What did Earth look like at first?
The earliest Earth did not have an atmosphere or free water. The planet was far too hot for gases and water to collect. The atmosphere and oceans that we see today evolved over time. The gases came from volcanic eruptions and from comets.
Formation of the Atmosphere and Oceans
An atmosphere is the gases that surround a planet. The early Earth had no atmosphere. Conditions were so hot that gases were not stable.
Earth's First Atmosphere
Earth’s first atmosphere was different from the current one. The gases came from two sources. Volcanoes spewed gases into the air. Comets carried in ices from outer space. These ices warmed and became gases. Nitrogen, carbon dioxide, hydrogen, and water vapor, or water in gas form, were in the first atmosphere ( Figure below ). Take a look at the list of gases. What's missing? The early atmosphere had almost no oxygen.
Gases from Earth’s interior came through volcanoes and into the atmosphere.
The Early Oceans
Earth’s atmosphere slowly cooled. Once it was cooler, water vapor could condense. It changed back to its liquid form. Liquid water could fall to Earth’s surface as rain. Over millions of years water collected to form the oceans. Water began to cycle on Earth as water evaporated from the oceans and returned again as rainfall.
Streams carry dissolved minerals. These ions make the oceans salty. Marine sedimentary rocks are found that are four billion years old. The first oceans could have formed as early as 4.2 to 4.4 billion years ago!
The Later Atmosphere
Eventually plants evolved. Plants produce oxygen as a product of photosynthesis. Oxygen spread around the planet about 2.5 billion years ago. Many organisms died off because they could not handle the oxygen. But this development was extremely important for other life. Animals need oxygen to breathe. If photosynthesis had not evolved there would be no animals.
Oxygen is needed to make ozone. Ozone is a molecule made of three oxygen ions. Ozone in the upper atmosphere blocks harmful solar radiation from reaching the surface. Without oxygen, life on Earth would have been very simple.
- Earth's first atmosphere came from the planet's interior. Gases also came from asteroids and comets from elsewhere in the solar system.
- There was very little oxygen in the atmosphere until plants evolved. Oxygen allowed animals to evolve and ozone to form.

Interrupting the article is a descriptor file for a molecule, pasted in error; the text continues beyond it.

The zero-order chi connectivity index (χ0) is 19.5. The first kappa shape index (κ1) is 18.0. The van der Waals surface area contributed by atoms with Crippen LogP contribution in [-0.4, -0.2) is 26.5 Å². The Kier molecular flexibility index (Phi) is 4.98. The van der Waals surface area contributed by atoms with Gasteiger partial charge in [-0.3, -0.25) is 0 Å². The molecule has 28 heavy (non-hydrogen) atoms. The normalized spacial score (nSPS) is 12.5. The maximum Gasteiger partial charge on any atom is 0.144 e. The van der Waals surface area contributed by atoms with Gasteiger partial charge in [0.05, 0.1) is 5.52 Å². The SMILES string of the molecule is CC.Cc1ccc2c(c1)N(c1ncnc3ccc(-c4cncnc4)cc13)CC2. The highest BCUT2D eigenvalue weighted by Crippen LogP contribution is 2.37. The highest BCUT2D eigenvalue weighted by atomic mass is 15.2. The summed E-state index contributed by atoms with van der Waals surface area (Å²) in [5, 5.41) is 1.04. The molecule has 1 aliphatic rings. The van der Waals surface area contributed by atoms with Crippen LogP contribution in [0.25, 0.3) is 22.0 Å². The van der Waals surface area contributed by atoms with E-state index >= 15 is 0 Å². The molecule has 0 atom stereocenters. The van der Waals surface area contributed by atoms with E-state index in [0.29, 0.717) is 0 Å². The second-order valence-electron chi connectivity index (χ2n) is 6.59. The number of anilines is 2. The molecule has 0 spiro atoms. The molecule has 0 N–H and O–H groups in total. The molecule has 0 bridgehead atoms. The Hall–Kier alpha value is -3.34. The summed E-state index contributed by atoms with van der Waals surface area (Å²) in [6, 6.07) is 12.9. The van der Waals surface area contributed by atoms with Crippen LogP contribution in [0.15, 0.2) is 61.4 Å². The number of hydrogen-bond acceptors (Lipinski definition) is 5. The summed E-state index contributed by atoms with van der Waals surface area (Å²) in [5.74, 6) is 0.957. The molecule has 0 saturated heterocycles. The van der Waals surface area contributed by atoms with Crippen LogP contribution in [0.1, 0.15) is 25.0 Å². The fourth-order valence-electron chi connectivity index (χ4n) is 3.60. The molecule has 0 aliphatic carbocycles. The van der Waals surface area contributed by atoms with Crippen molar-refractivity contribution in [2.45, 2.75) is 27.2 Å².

- The first oceans formed when water rained out of the atmosphere into basins.
Use the resources below to answer the questions that follow.
- Earth's Early Atmosphere at http://www.windows2universe.org/earth/geology/earths_primordial_environs.html
- What was the Earth's early atmosphere like?
- On the early planet, where might the energy have come from to generate chemical reactions?
- What did the Miller-Urey experiment show regarding the development of early life on Earth?
- Why was UV able to reach Earth's surface?
- More About the Early Atmosphere at http://www.windows2universe.org/earth/past/earths_primordial_ocean.html
- What is the Goldilocks theory?
- What was the source of Earth's secondary atmosphere and what compounds were part of it?
- Why do scientists believe that nitrogen dominates our current atmosphere?
- The first atmosphere was hydrogen based and included compounds like methane, hydrogen gas and ammonia.
- Energy could have come from lightning and ultraviolet radiation.
- It showed that chemicals that are the foundation of living cells can be produced in a hydrogen-based atmosphere with UV and lightning as an energy source.
- There was no ozone layer to block the UV.
- Earth is at the just right distance from the sun, not too hot, not too cold. Earth his water in all three states including as a liquid.
- The secondary atmosphere came from Earth's interior through volcanic eruptions and included water, carbon dioxide, sulfur dioxide, hydrogen sulfide, hydrochloric acid, nitrogen and nitrogen-oxides.
- Nitrogen doesn't dissolve in water so it is left in the atmosphere.
- What were the sources of gases in Earth's early atmosphere?
- Where did oxygen come from? Why is oxygen so important for life on Earth?
- How did the first oceans form?